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I've been running some python code on Windows which opens up another python program 'main_plot.py' using the following line...

subprocess.Popen(['C:\\python26\\python.exe ','main_plot.py','-n', str(number_of_cores),'-m', str(number_of_motors)])

I've tried to ssh into a Mac OS pc to run the same code but it doesn't work because I think I need to change the path. This was my first guess...

subprocess.Popen(['python','main_plot.py','-n', str(number_of_cores),'-m', str(number_of_motors)])

but I get the error... python: can't open file 'main_plot.py': [Errno 2] No such file or directory

I've also tried

subprocess.Popen(['python','~/code/stochastic/main_plot.py','-n', str(number_of_cores),'-m', str(number_of_motors)])

but I get the same error.

I've checked that the file is in '~/code/stochastic' and it is. I'm a bit stuck as what to do next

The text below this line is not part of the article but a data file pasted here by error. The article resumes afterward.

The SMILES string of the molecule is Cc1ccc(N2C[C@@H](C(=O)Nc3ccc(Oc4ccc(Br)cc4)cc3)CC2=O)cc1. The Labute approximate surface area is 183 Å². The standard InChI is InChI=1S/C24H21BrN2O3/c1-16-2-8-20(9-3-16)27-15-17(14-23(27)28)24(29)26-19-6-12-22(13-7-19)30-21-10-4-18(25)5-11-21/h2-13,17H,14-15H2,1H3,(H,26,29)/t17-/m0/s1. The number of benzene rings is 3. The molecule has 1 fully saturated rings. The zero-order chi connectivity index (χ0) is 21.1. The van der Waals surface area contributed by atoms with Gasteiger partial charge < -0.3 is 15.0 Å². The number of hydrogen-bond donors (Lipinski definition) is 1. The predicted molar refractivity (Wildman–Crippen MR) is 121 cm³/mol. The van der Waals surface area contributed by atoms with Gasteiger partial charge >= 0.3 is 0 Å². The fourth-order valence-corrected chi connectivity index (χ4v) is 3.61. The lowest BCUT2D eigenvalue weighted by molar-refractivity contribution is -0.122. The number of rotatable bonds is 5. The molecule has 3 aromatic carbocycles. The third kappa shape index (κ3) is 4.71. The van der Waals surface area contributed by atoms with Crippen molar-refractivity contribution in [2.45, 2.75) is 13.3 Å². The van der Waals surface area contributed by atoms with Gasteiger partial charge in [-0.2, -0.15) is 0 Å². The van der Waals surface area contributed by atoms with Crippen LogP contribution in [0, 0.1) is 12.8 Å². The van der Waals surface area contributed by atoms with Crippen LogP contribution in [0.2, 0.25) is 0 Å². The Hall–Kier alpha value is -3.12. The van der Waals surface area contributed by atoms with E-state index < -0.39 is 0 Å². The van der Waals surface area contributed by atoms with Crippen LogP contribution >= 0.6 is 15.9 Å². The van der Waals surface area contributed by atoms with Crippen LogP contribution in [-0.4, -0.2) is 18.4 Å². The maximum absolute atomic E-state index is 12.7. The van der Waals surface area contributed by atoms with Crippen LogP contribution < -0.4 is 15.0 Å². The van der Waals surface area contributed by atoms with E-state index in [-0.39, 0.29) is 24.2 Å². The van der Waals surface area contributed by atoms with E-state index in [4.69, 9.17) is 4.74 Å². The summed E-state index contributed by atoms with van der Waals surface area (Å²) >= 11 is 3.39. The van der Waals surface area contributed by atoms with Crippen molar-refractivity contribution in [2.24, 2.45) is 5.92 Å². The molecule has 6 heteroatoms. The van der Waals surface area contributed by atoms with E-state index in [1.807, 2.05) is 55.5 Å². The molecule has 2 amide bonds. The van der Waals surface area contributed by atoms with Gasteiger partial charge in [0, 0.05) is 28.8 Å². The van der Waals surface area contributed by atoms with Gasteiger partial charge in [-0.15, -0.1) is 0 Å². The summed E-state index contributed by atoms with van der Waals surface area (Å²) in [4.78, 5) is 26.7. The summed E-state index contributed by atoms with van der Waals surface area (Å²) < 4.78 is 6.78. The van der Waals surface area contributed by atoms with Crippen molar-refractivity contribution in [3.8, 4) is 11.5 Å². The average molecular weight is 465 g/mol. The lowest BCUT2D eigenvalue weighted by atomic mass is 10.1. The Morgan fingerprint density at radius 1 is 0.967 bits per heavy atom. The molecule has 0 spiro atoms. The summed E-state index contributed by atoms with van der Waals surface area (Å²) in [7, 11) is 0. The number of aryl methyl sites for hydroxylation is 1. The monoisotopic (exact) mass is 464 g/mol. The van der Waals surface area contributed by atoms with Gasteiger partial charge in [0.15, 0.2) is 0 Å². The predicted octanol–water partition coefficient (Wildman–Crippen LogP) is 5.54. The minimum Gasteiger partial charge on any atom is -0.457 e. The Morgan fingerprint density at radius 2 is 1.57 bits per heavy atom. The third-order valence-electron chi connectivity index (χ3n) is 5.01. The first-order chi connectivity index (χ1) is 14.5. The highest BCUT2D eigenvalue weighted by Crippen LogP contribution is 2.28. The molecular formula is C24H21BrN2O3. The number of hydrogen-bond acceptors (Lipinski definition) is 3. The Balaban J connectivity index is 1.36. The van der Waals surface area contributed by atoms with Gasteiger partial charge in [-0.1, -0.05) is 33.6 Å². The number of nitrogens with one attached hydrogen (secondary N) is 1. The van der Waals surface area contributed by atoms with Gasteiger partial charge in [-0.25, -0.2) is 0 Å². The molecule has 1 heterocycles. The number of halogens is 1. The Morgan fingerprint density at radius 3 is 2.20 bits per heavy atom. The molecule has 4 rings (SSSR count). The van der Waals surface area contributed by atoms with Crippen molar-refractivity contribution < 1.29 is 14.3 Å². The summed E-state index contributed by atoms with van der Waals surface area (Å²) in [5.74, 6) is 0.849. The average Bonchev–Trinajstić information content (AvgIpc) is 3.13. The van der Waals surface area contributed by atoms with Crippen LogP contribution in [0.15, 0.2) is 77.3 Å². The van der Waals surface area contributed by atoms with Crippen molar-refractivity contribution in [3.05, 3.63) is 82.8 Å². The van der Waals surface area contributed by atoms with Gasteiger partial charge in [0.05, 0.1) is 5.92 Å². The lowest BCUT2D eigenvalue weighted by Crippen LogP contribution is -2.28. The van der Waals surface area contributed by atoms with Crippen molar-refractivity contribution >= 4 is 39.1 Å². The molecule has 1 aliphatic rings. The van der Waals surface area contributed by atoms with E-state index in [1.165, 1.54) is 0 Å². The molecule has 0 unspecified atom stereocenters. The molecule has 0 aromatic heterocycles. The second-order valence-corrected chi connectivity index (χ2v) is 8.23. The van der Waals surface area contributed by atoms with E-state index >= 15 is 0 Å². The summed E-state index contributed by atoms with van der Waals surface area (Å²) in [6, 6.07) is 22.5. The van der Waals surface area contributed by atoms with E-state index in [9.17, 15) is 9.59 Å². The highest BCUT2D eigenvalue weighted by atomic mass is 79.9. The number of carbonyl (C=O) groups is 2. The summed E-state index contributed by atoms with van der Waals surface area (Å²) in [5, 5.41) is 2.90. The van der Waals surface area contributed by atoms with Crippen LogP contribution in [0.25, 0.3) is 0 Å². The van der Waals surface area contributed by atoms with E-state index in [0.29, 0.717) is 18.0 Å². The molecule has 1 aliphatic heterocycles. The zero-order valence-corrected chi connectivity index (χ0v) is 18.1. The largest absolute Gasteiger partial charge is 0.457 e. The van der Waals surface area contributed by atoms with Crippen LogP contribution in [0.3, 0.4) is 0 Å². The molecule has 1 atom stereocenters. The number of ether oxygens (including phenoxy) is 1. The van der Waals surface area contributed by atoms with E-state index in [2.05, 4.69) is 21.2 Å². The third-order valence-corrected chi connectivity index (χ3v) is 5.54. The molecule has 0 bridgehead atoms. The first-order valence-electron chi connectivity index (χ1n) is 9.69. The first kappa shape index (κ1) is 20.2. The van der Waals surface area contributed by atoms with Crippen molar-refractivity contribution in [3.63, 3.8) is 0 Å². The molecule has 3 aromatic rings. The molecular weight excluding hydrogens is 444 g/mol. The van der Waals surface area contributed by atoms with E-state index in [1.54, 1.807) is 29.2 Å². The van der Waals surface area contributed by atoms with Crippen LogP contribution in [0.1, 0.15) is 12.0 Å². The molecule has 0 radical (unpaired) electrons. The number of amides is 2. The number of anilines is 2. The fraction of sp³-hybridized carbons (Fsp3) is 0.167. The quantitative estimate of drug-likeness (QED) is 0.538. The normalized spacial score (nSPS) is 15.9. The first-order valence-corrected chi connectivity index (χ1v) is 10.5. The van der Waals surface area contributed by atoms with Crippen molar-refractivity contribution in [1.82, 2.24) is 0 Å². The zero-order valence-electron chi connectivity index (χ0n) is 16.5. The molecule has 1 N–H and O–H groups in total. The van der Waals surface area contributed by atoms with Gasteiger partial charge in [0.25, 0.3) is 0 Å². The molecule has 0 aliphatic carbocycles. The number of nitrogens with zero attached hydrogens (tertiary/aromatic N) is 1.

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Have you tried expanding the path fully? Popen doesn't expand shell shortcuts like ~ unless you use shell=True (in which case the shell parses the command and handles those). –  Jeremy Roman Dec 6 '12 at 21:34
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1 Answer

up vote 3 down vote accepted

The problem isn't a difference between Windows and Mac; it's that you're only using ~ on Mac, and you can't use ~ in a pathname.

Put a different way, ~/code/stochastic/main_plot.py is not a real pathname—or, rather, it is, but it's looking for a directory named ~ under the current directory, not your home directory. The shell turns that into the real pathname using tilde-expansion. Python can do tilde-expansion as well, but you have to ask it to do so explicitly.

So, the solution is simple:

subprocess.Popen(['python',
                  os.path.expanduser('~/code/stochastic/main_plot.py'),
                  '-n', str(number_of_cores),'-m', str(number_of_motors)])

As Jeremy Roman points out in a comment, you can use ~ in paths if you use shell=True, because then Python will put all of your args together into a command line to pass to the shell, and the shell does handle ~. But you don't want to do that. Just call expanduser.

For future reference, the same thing is true for all the other kinds of expansion the shell does. You can't do "${HOME}/foo", but you can do os.path.expandvars("${HOME}/foo"). You can't do "foo$((1+1))bar"; you have to do something like "foo%sbar" % (1+1,). And so on.

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